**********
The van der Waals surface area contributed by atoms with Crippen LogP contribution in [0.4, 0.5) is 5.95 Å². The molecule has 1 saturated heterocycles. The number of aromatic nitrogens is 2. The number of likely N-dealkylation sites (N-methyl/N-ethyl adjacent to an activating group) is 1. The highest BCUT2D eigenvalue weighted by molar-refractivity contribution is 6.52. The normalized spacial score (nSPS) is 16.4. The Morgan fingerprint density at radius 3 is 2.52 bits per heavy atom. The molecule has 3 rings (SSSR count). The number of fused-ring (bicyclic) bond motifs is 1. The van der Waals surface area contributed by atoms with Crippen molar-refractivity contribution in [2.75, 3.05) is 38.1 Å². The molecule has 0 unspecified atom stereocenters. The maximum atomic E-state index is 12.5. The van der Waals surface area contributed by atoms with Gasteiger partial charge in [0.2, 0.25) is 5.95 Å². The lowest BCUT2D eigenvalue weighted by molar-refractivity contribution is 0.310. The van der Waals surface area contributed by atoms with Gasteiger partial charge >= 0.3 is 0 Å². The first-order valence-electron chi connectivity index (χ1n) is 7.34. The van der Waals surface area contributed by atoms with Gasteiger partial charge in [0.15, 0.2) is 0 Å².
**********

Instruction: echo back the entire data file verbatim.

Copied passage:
The van der Waals surface area contributed by atoms with Crippen LogP contribution in [0.4, 0.5) is 5.95 Å². The molecule has 1 saturated heterocycles. The number of aromatic nitrogens is 2. The number of likely N-dealkylation sites (N-methyl/N-ethyl adjacent to an activating group) is 1. The highest BCUT2D eigenvalue weighted by molar-refractivity contribution is 6.52. The normalized spacial score (nSPS) is 16.4. The Morgan fingerprint density at radius 3 is 2.52 bits per heavy atom. The molecule has 3 rings (SSSR count). The number of fused-ring (bicyclic) bond motifs is 1. The van der Waals surface area contributed by atoms with Crippen molar-refractivity contribution in [2.75, 3.05) is 38.1 Å². The molecule has 0 unspecified atom stereocenters. The maximum atomic E-state index is 12.5. The van der Waals surface area contributed by atoms with Gasteiger partial charge in [0.2, 0.25) is 5.95 Å². The lowest BCUT2D eigenvalue weighted by molar-refractivity contribution is 0.310. The van der Waals surface area contributed by atoms with Gasteiger partial charge >= 0.3 is 0 Å². The first-order valence-electron chi connectivity index (χ1n) is 7.34. The van der Waals surface area contributed by atoms with Gasteiger partial charge in [0.15, 0.2) is 0 Å².